Oregon Air


It has become evident to the members of Oregon Air that the outdoor composting system currently under consideration for Grimm’s Fuel in Tualatin will generate a significant amount of offsite odor, and therefore not meet the air quality needs of the surrounding community.

Due to the short distance between Grimm’s and the local neighborhoods and businesses, we believe that an indoor composting facility, comparable to Alternative 3 in the Green Mountain Technologies report (see below), is the only solution that will allow Grimm’s to continue composting at their current location while also meeting our needs for complete mitigation of dust and odor.

Oregon Air proposes a group field trip to The Compost Factory in Puyallup Washington to see, smell, and learn about indoor composting. In August 2018, Oregon Air tried to arrange for a facility tour but the operators at Waste Connections declined our request.

We believe that the largest composting operation in the Portland metro region should be equipped with the “best system for encroaching neighborhoods and expanding site capacity.”

We believe that the enclosure requirements and odor performance standards that currently apply to transfer stations should also be applied to composting facilities.

We understand that this proposal may require new permitting, and we are prepared to offer our assistance to Grimm’s in the permitting process in order to make this building a reality. We also understand that this project will require a considerable amount of capital investment, and we are excited for the opportunity to participate in community fundraising efforts to help finance this proposal. We look forward to having a positive working relationship with Grimm’s Fuel.

We believe that an indoor composting facility will meet the needs of all stakeholders:

Grimm’s: Reduce odor complaints, increase throughput.
Residents: Mitigate dust and odor, improve air quality, protect our health.
Businesses: Protect property values and worker health.
Metro: Increase regional composting capacity, protect the environment.
DEQ: Protect air quality, protect water quality, protect human health.
City of Tualatin: Improve quality of life, allow surrounding development.
Tualatin River: Eliminate rainfall-generated leachate.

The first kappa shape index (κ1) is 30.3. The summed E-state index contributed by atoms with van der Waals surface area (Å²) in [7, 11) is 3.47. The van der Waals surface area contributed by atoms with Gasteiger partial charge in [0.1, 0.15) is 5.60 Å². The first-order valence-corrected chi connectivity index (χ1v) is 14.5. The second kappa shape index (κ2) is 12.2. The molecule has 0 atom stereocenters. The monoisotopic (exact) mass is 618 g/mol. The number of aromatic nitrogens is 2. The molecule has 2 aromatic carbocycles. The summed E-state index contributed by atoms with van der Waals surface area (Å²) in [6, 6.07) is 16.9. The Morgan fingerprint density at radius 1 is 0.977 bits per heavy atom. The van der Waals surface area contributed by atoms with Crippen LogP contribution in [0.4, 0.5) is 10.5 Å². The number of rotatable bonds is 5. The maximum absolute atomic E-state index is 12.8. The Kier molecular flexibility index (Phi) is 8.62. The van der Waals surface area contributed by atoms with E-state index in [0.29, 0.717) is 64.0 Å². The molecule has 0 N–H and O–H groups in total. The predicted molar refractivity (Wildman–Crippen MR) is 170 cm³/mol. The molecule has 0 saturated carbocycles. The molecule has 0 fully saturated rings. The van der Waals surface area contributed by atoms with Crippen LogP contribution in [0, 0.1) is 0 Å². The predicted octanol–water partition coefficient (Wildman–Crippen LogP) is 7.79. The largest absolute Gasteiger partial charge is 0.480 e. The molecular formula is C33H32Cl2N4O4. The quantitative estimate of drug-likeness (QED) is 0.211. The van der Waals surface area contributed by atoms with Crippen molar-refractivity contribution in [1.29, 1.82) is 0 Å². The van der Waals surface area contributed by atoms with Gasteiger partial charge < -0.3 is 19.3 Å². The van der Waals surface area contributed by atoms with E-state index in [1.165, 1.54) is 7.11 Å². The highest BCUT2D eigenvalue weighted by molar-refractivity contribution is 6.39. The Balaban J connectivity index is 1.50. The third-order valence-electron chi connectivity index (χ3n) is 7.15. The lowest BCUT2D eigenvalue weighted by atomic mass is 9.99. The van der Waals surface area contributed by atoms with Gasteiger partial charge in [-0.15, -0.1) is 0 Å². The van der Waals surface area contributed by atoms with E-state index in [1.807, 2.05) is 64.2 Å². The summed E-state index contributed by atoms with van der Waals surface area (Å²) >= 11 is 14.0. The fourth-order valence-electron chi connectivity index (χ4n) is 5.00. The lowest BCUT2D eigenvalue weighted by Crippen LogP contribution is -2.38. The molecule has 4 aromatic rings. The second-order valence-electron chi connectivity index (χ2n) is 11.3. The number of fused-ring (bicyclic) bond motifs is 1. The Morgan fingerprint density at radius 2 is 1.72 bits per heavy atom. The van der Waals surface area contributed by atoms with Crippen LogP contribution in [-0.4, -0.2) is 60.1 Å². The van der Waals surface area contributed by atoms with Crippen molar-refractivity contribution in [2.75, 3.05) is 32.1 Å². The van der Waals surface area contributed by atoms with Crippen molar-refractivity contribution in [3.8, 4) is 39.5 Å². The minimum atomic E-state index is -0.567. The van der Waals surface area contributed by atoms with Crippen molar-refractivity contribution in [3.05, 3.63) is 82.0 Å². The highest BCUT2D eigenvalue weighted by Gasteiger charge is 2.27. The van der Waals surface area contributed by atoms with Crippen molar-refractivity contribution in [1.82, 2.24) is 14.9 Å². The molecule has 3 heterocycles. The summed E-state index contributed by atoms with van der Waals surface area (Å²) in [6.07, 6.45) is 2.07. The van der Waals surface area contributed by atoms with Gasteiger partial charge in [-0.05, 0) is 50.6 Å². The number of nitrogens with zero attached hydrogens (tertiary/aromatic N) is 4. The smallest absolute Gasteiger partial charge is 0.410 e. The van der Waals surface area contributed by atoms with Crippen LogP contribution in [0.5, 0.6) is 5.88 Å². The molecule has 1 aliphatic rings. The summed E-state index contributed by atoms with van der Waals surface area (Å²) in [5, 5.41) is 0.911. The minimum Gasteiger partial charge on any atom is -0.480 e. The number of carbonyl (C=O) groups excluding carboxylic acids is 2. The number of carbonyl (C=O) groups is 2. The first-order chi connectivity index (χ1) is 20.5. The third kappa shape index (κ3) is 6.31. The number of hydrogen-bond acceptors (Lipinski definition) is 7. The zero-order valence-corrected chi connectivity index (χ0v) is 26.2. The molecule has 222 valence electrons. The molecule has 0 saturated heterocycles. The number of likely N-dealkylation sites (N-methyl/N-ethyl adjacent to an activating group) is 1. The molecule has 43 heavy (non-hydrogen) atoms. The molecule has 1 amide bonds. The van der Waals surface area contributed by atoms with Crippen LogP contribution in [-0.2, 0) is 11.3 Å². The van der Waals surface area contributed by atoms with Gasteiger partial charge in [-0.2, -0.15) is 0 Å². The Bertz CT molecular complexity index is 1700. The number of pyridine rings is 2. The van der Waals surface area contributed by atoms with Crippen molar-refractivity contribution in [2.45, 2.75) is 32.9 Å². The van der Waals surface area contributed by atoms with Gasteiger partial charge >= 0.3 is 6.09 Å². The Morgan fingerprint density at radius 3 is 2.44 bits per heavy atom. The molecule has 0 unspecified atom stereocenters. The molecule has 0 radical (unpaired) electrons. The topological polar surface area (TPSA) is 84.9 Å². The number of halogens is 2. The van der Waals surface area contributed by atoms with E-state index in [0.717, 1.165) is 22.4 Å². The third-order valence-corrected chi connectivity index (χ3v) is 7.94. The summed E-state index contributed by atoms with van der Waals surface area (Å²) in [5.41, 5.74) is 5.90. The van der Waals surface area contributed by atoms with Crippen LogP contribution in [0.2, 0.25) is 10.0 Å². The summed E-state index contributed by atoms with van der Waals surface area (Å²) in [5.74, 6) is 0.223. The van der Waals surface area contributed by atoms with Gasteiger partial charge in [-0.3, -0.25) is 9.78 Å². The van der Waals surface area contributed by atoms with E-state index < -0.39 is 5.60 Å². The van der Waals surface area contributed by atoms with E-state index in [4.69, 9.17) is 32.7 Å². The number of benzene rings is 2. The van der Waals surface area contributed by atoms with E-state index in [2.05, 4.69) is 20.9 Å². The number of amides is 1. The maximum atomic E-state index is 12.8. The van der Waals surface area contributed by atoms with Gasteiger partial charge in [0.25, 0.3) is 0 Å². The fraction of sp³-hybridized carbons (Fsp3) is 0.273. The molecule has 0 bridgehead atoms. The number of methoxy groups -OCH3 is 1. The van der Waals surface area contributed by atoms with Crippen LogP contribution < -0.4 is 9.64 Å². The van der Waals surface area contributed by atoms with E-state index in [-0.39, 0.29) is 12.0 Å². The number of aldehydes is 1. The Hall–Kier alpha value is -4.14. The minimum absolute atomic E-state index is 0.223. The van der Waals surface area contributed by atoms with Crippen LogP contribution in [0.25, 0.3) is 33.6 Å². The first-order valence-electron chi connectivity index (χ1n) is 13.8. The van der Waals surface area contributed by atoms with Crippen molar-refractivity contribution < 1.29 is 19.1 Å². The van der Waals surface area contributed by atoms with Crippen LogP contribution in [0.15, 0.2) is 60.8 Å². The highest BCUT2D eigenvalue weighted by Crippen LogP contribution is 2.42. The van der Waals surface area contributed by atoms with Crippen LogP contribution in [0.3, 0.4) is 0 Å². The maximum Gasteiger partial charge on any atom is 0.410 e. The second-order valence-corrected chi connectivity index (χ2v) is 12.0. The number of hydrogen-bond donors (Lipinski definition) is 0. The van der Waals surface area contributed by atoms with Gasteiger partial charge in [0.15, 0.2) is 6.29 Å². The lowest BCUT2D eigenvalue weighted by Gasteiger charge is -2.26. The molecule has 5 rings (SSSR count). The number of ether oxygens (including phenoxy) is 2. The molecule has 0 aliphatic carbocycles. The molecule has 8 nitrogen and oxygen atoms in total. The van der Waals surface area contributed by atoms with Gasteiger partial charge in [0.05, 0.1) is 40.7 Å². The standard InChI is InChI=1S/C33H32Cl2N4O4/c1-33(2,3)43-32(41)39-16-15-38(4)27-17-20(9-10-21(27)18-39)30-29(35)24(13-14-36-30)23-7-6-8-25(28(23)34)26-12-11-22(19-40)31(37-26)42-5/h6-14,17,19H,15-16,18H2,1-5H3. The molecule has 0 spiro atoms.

Green Mountain Technologies report Page 60 (


This is the Cadillac of composting systems. It is designed to be operated indoors for the first 20 days of composting and after that is operated on an aerated curing floor with a roof only. A biocover must also be utilized during this phase to insulate the surface to achieve PFRP. All aeration pipes are located below a concrete surface, so no pipe handling is required improving the efficiency of pile construction. The aeration system is both positive and negative giving superior temperature control and the oversized biofilters (about one acre) treat all of the indoor air. The piles are turned every 6- to 8-days and re-watered using a mobile compost turner. Finished cured product can be made in 47-days all under a roof so there is no leachate generated from rainfall. It is the best system for encroaching neighborhoods and expanding site capacity. 31,000 cubic yards capacity with a processing capacity of up to 337 tons per day over 40 days. A similar system has been in operation at the Compost Factory in Puyallup Washington since 1999 alongside residential communities and businesses. Due to the constructed enclosure, this system cannot be easily expanded.

Being fully enclosed, for the first 20 days, there is no dust impact from turning and odors are minimized to what the biofilter efficiency can achieve, usually over 95% reduction in odor.

The time line for a building construction project like this can be over 18-months to 2-years (assuming the land use approvals were in place) including engineering, permitting and construction. However, since the location of this facility would be on a separate parcel from the existing system, the transition would be much easier and impact to the business during construction would be minimal.

Proposed January 32, 2019